Arts Q&A: Singer Luka Bloom on Van Morrison, U2 and Patrick Kavanagh

Jenny Lee puts performers and artists on the spot about what really matters to them. This week, Irish folk singer-songwriter Luka Bloom

Luka Bloom will perform an intimate gig of his best-loved songs at the Seamus Heaney HomePlace on April 27

1. When did you think about a career as a musician and what were your first steps into it? I got my first guitar when I was nine; started writing songs at 14. From about 16 it was clear to me that this would always be my job. I’ve never had an actual job. Ever.

2. Best gigs you’ve been to? Doc Watson, my first guitar hero, outside of Ireland, about 25 years ago in The Bottom Line, New York. A deeply profound, blind and gifted man, who had a tough but a happy life in music. I met him after, and he was as graceful and humble as one would hope. U2 in Phoenix Park, Dublin, 1984. Their first major headlining outdoor gig in Ireland. Simple Minds, Eurythmics, Steel Pulse opening for them. I have never felt such energy in my life from music. It changed my life. Leonard Cohen in IMMA, Dublin, about 10 years ago. A religious experience, three hours of blissful tears.

3. Fantasy wedding/birthday party band? Tinariwen, an incredible desert blues group from Mali. Draped in white from head to toe; delivering intoxication in pure musical alchemy.

4. The record you’d take to a desert island? Van Morrison’s Astral Weeks. My go-to work of art when sustenance is needed. According to Van he didn’t think about it much; he was just too busy doing it. Makes complete sense.

5. And the book? The Bible. I’ve never read it. It’s long, and stuck on a desert island I’d be needing some intervention, right?

6. Top three films? The two French Connections films, because I love gene Hackman. Bullitt because I still hear the sound of Steve McQueen’s exhaust roaring up the hills in San Francisco. Oh, and just to confuse you, the original Far from the Madding Crowd with Julie Christie and Alan Bates.

7. Worst film you’ve seen? Sorry, I am not a critic. I celebrate the creative endeavours of everyone who writes a song, paints a picture, writes a poem, a novel, or creates a film. I want to encourage, never discourage. There have been many plays, films, gigs I’ve really disliked. I choose to forget I ever saw them and move on.

8. Favourite authors? The person I love to read the most is Patrick Kavanagh – he celebrated detail and challenges me to actually study a field. In my 30s I was into Paulo Coelho. These days, living in Clare, I am never too far from my old buddy John O’Donohue. But the book that influenced my life the most was Bury My Heart At Wounded Knee by Dee Brown. It was a hard political learning and I needed it.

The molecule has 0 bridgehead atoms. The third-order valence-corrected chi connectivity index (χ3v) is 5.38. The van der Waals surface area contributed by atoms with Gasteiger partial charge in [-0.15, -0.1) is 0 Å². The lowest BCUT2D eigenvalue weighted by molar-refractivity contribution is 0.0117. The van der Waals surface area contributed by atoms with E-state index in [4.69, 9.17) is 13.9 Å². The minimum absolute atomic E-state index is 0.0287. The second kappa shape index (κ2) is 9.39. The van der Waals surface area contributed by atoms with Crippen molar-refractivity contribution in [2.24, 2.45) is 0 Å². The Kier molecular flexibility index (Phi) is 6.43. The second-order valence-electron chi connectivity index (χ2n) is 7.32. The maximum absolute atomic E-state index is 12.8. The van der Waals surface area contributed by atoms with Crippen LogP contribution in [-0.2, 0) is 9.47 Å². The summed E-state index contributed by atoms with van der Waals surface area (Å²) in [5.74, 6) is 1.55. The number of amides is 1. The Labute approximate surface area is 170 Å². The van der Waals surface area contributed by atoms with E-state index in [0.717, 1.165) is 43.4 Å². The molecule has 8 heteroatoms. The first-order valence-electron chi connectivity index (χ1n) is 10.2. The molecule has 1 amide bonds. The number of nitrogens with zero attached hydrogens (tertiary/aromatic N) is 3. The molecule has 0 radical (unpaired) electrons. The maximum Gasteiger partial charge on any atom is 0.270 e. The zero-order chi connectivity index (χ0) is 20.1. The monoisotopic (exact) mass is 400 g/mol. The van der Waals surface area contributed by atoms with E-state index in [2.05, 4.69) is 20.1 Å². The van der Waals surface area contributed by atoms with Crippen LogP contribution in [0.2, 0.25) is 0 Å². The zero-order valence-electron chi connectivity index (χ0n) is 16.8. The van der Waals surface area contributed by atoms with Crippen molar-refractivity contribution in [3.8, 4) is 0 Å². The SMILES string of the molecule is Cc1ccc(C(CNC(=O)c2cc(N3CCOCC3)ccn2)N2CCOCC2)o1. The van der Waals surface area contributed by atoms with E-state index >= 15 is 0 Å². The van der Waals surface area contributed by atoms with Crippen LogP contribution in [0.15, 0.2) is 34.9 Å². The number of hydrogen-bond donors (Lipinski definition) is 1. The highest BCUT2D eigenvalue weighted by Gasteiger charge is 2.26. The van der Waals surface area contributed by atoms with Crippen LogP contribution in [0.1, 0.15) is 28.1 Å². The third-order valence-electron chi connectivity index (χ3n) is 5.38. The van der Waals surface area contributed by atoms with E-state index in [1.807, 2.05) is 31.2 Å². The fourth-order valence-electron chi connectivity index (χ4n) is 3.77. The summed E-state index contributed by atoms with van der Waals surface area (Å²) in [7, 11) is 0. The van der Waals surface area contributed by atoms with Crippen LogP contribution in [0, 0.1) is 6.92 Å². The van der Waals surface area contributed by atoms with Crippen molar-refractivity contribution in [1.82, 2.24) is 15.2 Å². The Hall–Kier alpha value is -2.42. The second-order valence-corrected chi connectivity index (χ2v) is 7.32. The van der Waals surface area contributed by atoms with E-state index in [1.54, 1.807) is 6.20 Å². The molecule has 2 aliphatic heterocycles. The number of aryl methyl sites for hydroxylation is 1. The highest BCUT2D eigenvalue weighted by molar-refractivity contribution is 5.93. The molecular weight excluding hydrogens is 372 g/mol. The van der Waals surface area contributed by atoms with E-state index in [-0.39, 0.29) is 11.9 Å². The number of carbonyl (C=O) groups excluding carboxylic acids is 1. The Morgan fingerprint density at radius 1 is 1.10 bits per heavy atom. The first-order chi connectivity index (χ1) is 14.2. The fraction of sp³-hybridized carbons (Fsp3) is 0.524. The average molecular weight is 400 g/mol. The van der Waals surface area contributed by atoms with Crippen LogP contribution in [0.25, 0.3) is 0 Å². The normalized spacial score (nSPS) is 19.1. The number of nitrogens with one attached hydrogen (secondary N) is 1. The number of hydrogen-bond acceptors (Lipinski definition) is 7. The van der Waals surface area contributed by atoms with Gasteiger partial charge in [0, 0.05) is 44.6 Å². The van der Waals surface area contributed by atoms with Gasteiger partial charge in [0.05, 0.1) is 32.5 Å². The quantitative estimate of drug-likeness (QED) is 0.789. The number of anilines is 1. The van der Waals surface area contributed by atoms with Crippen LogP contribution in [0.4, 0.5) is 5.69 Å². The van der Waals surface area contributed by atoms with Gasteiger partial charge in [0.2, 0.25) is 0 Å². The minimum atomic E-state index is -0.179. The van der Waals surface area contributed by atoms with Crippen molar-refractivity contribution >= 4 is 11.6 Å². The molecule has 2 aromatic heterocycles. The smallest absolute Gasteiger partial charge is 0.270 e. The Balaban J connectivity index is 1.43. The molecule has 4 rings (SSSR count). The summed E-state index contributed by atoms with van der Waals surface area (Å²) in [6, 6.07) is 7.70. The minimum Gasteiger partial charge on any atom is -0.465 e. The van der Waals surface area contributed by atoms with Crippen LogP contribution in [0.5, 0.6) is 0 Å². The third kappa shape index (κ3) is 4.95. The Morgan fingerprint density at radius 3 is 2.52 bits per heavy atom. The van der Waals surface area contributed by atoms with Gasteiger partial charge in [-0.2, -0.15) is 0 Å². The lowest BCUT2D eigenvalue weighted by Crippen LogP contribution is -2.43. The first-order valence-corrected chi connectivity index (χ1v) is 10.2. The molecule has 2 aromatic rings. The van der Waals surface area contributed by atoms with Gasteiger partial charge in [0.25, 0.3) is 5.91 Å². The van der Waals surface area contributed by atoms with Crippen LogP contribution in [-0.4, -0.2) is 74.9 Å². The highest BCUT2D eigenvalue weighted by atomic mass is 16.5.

9. Sport you most enjoy and top team? I’m hopeless at sport, yet adore it. These days I confine my allegiance to the Ireland rugby team, the Kildare GAA football team and the Clare hurling team.

10. Ideal holiday destination? My carbon footprint as a singer is too much. I try to balance this by never flying anywhere unless I am working. I’ve never had a Mediterranean holiday. Fortunately I live in the nicest place on Earth, so if I need a holiday I just go out the door and start walking or cycling.

11. Pet hate? At this precise moment, that would be Brexit. On this fragile Earth, we are literally all in this together, and even contemplating borders is really heartbreaking to me. We need bridges, not walls.

12. What’s your favourite:

Dinner? The next one.

Dessert? Vegan chocolate and avocado ice cream, served in Hotel Doolin, Co Clare.

Drink? Tea.

13. Who is your best friend and how do you know each other? Friendship is about action to me. Otherwise it is just a convenient word, like love. So, based on this ‘one day at a time’ life of mine, my best friend right now is Dave Donohue from Carlow, because we texted each other 20 minutes ago, and planned our next foray. Dave is a writer, a film maker, a food blogger, a horse-racing guru, who also writes good songs.

14. Is there a God? In my 63 years on earth, I have met very convincing people on both sides of this question, neither of whom has persuaded me either way. I see 'godness' all around me in the kindness of good people. And for me, this is enough.

:: So Sing On with Luka Bloom takes place at the Seamus Heaney HomePlace, Bellaghy on April 27 at 8pm. Book online at or call the box office on 028 7938 7444.

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